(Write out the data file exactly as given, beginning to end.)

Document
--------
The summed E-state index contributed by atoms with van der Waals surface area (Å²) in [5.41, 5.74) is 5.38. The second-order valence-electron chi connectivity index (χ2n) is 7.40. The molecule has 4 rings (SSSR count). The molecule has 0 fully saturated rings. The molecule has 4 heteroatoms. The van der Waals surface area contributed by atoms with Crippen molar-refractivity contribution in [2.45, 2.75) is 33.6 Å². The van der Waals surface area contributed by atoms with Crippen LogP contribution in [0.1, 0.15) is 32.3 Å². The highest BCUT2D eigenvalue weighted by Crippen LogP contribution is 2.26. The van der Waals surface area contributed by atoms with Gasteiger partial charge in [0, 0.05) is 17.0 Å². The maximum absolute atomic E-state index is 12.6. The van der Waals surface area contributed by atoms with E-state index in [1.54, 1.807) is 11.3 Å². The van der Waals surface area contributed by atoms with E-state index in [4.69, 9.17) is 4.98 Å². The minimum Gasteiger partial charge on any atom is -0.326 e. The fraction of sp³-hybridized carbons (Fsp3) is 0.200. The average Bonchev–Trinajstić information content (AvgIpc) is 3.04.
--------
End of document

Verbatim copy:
The summed E-state index contributed by atoms with van der Waals surface area (Å²) in [5.41, 5.74) is 5.38. The second-order valence-electron chi connectivity index (χ2n) is 7.40. The molecule has 4 rings (SSSR count). The molecule has 0 fully saturated rings. The molecule has 4 heteroatoms. The van der Waals surface area contributed by atoms with Crippen molar-refractivity contribution in [2.45, 2.75) is 33.6 Å². The van der Waals surface area contributed by atoms with Crippen LogP contribution in [0.1, 0.15) is 32.3 Å². The highest BCUT2D eigenvalue weighted by Crippen LogP contribution is 2.26. The van der Waals surface area contributed by atoms with Gasteiger partial charge in [0, 0.05) is 17.0 Å². The maximum absolute atomic E-state index is 12.6. The van der Waals surface area contributed by atoms with E-state index in [1.54, 1.807) is 11.3 Å². The van der Waals surface area contributed by atoms with E-state index in [4.69, 9.17) is 4.98 Å². The minimum Gasteiger partial charge on any atom is -0.326 e. The fraction of sp³-hybridized carbons (Fsp3) is 0.200. The average Bonchev–Trinajstić information content (AvgIpc) is 3.04.